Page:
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Work and the Coronavirus

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Helping people understand how COVID-19 affects work and employment by sharing insights and help from ILR's workplace experts.

Maintaining Employee Fiscal Welfare When Returning to Work

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Madison Meltz

As restrictions start to ease across the country, businesses are beginning to open back up. Employers are now faced with determining when, how, and at what capacity they should begin to resume operations. Further still, employers must now evaluate how best to balance getting back to business while appreciating the goal of maintaining employee financial security during this time.

Before diving in to various options, it is important to layout key financial factors to consider for employers in NY State:

  • Employers will be charged for regular unemployment insurance benefits
  • Worker’s Compensation claims due to COVID-19 will not be factored into an employer’s experience rating as of December 1, 2019
  • Employers will not be charged for all federally funded COVID-relief programs (i.e. PUA, PUC, PUEC, etc.).
  • The Paycheck Protection Program (PPP) provides federally funded loans that cover up to $10M in company costs such as employee pay, rent, insurance, paid sick or medical leave, utilities, or other payroll-related costs from 2/15/20 – 12/31/20.
  • An employee can refuse to return to work and continue to collect unemployment benefits only if the refusal is based on a situation directly resulting from COVID-19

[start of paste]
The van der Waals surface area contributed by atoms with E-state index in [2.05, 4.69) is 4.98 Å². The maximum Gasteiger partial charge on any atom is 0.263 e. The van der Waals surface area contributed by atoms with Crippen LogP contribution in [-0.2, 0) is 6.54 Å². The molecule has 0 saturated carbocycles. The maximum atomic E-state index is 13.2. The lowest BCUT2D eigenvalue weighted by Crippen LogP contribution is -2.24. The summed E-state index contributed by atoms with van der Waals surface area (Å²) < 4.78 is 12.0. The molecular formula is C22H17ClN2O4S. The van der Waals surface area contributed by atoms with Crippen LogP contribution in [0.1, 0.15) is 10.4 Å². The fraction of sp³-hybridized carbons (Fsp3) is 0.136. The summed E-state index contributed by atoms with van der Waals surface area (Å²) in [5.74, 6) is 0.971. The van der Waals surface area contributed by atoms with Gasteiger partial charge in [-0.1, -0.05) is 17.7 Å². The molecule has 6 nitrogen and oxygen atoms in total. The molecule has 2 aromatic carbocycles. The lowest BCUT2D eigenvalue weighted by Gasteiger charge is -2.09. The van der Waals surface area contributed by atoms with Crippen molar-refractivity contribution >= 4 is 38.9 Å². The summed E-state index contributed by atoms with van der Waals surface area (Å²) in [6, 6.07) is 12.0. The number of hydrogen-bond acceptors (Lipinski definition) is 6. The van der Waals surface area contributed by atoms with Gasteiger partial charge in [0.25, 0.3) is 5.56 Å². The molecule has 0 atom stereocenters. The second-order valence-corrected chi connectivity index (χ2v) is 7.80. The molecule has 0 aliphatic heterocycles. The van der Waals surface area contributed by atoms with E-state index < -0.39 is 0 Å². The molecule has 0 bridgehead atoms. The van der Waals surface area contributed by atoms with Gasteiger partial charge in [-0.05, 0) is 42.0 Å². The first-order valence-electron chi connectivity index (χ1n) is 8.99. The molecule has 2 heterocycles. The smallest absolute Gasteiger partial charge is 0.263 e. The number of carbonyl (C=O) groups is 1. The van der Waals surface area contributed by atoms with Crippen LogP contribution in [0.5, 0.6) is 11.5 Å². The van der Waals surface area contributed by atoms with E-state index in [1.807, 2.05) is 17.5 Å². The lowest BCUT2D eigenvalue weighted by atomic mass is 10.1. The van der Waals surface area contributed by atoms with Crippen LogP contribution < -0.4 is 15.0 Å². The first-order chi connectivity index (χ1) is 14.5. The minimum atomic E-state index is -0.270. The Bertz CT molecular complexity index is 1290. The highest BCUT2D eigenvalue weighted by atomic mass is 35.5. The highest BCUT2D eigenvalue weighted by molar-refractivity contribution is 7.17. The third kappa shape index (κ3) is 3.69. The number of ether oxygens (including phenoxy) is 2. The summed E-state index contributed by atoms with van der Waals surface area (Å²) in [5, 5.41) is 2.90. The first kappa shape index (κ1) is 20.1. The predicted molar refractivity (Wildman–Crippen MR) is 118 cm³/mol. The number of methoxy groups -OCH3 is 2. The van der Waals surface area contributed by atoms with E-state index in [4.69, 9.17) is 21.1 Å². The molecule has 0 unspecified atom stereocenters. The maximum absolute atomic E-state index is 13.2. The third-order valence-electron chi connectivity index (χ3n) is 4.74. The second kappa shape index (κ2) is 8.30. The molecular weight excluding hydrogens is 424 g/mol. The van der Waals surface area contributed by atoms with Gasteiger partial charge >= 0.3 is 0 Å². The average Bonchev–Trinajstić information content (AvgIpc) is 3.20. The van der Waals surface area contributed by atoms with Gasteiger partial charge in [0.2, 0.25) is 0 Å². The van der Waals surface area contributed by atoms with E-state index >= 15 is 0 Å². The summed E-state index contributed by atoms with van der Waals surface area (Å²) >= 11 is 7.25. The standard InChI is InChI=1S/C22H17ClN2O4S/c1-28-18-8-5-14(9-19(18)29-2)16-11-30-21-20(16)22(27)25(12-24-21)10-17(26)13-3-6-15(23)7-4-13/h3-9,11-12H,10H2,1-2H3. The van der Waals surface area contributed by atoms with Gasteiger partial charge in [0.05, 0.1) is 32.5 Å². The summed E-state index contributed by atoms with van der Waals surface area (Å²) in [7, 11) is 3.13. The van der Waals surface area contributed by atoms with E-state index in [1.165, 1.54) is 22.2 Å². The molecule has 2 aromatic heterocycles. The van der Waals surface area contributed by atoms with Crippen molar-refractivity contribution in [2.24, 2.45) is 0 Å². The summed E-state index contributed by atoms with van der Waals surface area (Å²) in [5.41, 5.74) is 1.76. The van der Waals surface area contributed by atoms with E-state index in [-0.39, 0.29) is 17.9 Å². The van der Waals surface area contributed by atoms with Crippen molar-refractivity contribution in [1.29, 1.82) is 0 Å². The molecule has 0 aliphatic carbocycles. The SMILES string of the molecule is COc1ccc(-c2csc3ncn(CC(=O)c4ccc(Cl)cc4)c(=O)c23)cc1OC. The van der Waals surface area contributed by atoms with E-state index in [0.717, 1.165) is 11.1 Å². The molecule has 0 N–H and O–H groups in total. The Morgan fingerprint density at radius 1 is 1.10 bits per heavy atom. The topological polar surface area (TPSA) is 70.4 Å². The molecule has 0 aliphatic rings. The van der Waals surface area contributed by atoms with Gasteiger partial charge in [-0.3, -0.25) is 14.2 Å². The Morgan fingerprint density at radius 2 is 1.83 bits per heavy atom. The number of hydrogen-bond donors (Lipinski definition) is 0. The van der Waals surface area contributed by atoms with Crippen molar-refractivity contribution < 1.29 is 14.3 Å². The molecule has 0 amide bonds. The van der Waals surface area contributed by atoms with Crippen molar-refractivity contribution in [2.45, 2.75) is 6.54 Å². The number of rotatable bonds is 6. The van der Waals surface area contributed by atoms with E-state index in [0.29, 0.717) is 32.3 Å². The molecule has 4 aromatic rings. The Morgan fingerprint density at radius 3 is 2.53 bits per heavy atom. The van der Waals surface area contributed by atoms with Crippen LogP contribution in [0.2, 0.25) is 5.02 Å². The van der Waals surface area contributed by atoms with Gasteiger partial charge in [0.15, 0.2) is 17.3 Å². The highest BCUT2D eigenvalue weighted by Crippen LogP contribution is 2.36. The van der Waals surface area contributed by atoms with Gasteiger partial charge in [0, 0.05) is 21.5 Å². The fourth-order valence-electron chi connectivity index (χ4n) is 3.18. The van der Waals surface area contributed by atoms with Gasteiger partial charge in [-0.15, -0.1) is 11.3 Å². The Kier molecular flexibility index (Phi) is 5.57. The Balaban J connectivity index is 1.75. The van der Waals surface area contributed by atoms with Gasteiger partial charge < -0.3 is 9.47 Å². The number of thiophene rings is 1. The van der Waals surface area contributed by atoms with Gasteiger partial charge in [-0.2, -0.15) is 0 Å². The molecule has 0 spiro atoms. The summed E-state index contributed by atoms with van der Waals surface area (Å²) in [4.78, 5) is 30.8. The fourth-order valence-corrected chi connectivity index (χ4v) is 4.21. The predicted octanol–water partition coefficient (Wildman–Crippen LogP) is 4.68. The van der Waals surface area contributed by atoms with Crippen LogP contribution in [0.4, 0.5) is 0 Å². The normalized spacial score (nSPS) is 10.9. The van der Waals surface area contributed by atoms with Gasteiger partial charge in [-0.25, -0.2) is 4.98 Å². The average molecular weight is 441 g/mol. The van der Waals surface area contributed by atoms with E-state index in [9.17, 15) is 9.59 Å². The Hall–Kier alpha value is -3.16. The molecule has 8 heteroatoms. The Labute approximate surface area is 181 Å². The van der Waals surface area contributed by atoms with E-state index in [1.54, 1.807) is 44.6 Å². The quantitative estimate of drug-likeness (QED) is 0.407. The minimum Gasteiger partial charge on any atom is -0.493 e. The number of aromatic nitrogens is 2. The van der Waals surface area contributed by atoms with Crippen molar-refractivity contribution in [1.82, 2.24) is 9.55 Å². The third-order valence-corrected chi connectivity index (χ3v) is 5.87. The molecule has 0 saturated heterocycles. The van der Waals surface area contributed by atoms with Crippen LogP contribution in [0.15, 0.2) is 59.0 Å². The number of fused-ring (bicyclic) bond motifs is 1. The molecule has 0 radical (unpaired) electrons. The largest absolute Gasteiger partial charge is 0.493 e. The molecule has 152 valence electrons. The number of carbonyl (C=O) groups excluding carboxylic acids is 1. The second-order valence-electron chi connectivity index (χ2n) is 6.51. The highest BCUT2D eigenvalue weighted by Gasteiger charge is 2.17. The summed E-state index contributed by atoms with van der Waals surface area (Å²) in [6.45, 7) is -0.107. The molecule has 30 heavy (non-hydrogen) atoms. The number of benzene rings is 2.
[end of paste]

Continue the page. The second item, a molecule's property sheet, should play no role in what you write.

Now, understanding these factors, what steps can employers take to leverage the current environment to best assist employees?

A few possible options to consider are as follows:

  1. Collaborate with employees: Employers can and should make changes to the workplace to protect employee health. In tandem, the EEOC stated that employers can send out proactive communications about providing specific work accommodations for employees on an individualized basis. Alerting all employees of potential accommodations can increase their willingness and ability to return to work. However, be mindful that individualistic treatment of certain employees, even with the best of intentions, can manifest into illegal “disparate treatment”of the workforce.
  2. Apply for the New York State Shared Work Program: The Shared Work program, sponsored by the Department of Labor, gives employers an alternative to laying off or reducing pay for employees by allowing them to work a reduced schedule. Employees who are a part of the shared work program will receive partial UI benefits to supplement their lost income from to their hour reduction. An employer will not be charged for shared work benefits as they are federally funded, and can fund the reduce-hour wages through a PPP loan. For more information, click here.
  3. Compile additional resources:In addition to these options, it is also beneficial to provide additional resources for employees beyond state and federally sponsored unemployment benefit plans. A non-exhaustive list of employment-centric resources for NYS can be found here.

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